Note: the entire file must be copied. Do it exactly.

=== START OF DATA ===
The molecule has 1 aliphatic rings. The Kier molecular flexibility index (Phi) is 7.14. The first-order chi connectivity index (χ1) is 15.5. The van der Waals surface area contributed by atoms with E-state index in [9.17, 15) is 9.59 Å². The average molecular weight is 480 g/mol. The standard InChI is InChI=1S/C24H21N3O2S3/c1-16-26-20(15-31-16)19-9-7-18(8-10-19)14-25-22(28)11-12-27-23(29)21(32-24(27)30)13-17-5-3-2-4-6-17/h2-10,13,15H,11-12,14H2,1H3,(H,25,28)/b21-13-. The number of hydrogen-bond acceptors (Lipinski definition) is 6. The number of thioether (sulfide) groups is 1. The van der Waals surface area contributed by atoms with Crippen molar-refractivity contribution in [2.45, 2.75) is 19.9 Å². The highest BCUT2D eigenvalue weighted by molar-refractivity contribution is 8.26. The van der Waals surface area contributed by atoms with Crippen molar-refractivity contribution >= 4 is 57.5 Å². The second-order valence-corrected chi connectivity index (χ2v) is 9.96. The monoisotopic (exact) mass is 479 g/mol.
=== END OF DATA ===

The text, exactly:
The molecule has 1 aliphatic rings. The Kier molecular flexibility index (Phi) is 7.14. The first-order chi connectivity index (χ1) is 15.5. The van der Waals surface area contributed by atoms with E-state index in [9.17, 15) is 9.59 Å². The average molecular weight is 480 g/mol. The standard InChI is InChI=1S/C24H21N3O2S3/c1-16-26-20(15-31-16)19-9-7-18(8-10-19)14-25-22(28)11-12-27-23(29)21(32-24(27)30)13-17-5-3-2-4-6-17/h2-10,13,15H,11-12,14H2,1H3,(H,25,28)/b21-13-. The number of hydrogen-bond acceptors (Lipinski definition) is 6. The number of thioether (sulfide) groups is 1. The van der Waals surface area contributed by atoms with Crippen molar-refractivity contribution in [2.45, 2.75) is 19.9 Å². The highest BCUT2D eigenvalue weighted by molar-refractivity contribution is 8.26. The van der Waals surface area contributed by atoms with Crippen molar-refractivity contribution >= 4 is 57.5 Å². The second-order valence-corrected chi connectivity index (χ2v) is 9.96. The monoisotopic (exact) mass is 479 g/mol.